Photo/Illustration: All photos: Greg Holdsworth
I have to confess that I am somewhat of a perfectionist when it comes to the layout and look of my raised bed garden. There is this compelling drive in my brain to have all of my plants and rows spaced as perfectly as they possibly can be.
One side of me (the one in the director’s chair speaking an annoying French accent) says, “Greg, lots of people are going to see the garden this year. It has to be perfect! No plants can be out of place.” The other side of me (the one wearing the Jimmy Buffet parrot hat holding a cocktail) says, “you’re not trying to win an award, buddy. Besides, the plants could care less if they’re misaligned.”
All joking aside, this cool tool, originally called the “planting board”, is based on one that I found in my favorite gardening book, The New Victory Garden by Bob Thomson. I’ve adapted it for smaller raised bed use, as well as putting the spacing notches on both sides rather than one.
The list of things you’ll need:
• Piece of 1″ x 4″ x 6′ plywood (you probably had one of these lying around from my other projects)
• Saw (an electric jigsaw would be best)
• Pencil, calculator and tape measure
1. Measure the inside distance of the raised bed and subtract 4 inches from that measurement. This is the length your plant spacer needs to be. Why 4 inches? I’ll get to that.
2. Determine where you want your “margin” to be. In other words, decide how close to the edge of the raised bed your outermost plants are to be planted. I wouldn’t recommend less than 6 inches myself, but this is determined by what you’re planting. Mark this measurement from each edge of the planting spacer.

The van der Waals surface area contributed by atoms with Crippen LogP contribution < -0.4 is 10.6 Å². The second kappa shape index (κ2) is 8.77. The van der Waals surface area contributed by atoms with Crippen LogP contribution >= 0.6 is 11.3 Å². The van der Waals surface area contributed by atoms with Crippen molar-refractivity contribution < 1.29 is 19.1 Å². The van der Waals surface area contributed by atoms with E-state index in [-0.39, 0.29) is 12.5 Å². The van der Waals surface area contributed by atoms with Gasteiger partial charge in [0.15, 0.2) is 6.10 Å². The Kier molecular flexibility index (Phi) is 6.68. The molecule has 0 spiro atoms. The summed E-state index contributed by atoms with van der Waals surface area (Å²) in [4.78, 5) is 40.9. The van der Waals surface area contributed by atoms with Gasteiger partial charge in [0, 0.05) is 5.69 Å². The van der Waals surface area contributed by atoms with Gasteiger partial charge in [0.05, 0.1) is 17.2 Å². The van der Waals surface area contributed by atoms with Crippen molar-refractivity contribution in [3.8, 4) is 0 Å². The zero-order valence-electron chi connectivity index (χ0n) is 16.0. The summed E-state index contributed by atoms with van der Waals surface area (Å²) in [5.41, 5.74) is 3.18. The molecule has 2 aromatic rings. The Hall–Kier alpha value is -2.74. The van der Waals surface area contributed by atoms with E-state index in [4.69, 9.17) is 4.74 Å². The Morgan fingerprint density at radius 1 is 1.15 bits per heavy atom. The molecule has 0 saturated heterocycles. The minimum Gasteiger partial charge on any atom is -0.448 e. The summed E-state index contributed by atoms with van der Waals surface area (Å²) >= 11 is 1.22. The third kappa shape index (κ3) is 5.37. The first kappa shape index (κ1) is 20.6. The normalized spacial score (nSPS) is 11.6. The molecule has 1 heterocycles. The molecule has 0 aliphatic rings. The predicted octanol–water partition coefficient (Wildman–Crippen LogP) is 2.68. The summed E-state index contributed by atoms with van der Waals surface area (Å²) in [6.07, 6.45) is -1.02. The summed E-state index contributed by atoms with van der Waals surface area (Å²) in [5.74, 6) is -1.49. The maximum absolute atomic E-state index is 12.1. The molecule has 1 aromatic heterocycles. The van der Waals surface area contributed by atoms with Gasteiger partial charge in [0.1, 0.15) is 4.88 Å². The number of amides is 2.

3. Measure the distance between these two marks. Divide that distance in such a way as to get as close to 6-inch sections as you can along the planting spacer. Six inches represents a common spacing distance for many vegetable transplants. Mark these locations on one side of the planting spacer.
4. Repeat these steps for the other side of the board, only this time we’re making one foot sections instead of 6-inch sections for larger plants.
5. Cut 1-2 inch triangular notches on the side with the 6-inch section marks on it. Then repeat on the other side, only this time you’ll make the triangular notches about 3 inches deep by 5-6 inches wide. The cuts don’t have to be perfect.
You’re basically done. To use, lay the board down and use the notches as a guide to space the plants evenly along a straight row.
Need to make straight lines to plant rows in your raised bed? Fret no more. Take the planting spacer and put it edge side down on the soil. After making sure it’s as straight as you wish inside the bed, move the spacer back and forth, pushing into the soil with enough pressure to create a trench in the soil. This is the reason for the two inches of extra space on each side of the spacer and the inside edges of the bed.
Your plants are spaced evenly and your seeded rows are straight. Time to enjoy that cocktail we talked about.
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